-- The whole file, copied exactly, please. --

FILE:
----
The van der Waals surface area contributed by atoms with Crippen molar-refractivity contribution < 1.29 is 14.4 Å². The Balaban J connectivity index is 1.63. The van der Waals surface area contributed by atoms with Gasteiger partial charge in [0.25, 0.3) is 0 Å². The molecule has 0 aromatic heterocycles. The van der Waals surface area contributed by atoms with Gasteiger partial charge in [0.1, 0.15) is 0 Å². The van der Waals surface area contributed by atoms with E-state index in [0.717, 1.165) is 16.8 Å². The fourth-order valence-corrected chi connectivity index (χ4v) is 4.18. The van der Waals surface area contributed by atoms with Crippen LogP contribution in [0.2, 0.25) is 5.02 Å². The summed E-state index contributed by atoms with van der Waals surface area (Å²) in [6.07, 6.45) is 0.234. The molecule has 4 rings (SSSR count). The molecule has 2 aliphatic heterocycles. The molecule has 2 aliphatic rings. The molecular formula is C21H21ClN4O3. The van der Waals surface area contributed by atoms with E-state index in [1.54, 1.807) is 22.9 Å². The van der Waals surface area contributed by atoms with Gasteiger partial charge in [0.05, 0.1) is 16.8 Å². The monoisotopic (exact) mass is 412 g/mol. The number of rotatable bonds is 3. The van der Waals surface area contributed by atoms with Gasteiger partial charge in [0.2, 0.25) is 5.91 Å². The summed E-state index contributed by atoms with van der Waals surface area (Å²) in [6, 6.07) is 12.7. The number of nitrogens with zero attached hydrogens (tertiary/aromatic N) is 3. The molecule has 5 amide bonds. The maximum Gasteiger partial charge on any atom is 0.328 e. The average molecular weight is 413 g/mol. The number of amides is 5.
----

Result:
The van der Waals surface area contributed by atoms with Crippen molar-refractivity contribution < 1.29 is 14.4 Å². The Balaban J connectivity index is 1.63. The van der Waals surface area contributed by atoms with Gasteiger partial charge in [0.25, 0.3) is 0 Å². The molecule has 0 aromatic heterocycles. The van der Waals surface area contributed by atoms with Gasteiger partial charge in [0.1, 0.15) is 0 Å². The van der Waals surface area contributed by atoms with E-state index in [0.717, 1.165) is 16.8 Å². The fourth-order valence-corrected chi connectivity index (χ4v) is 4.18. The van der Waals surface area contributed by atoms with Crippen LogP contribution in [0.2, 0.25) is 5.02 Å². The summed E-state index contributed by atoms with van der Waals surface area (Å²) in [6.07, 6.45) is 0.234. The molecule has 4 rings (SSSR count). The molecule has 2 aliphatic heterocycles. The molecule has 2 aliphatic rings. The molecular formula is C21H21ClN4O3. The van der Waals surface area contributed by atoms with E-state index in [1.54, 1.807) is 22.9 Å². The van der Waals surface area contributed by atoms with Gasteiger partial charge in [0.05, 0.1) is 16.8 Å². The monoisotopic (exact) mass is 412 g/mol. The number of rotatable bonds is 3. The van der Waals surface area contributed by atoms with Gasteiger partial charge in [0.2, 0.25) is 5.91 Å². The summed E-state index contributed by atoms with van der Waals surface area (Å²) in [6, 6.07) is 12.7. The number of nitrogens with zero attached hydrogens (tertiary/aromatic N) is 3. The molecule has 5 amide bonds. The maximum Gasteiger partial charge on any atom is 0.328 e. The average molecular weight is 413 g/mol. The number of amides is 5.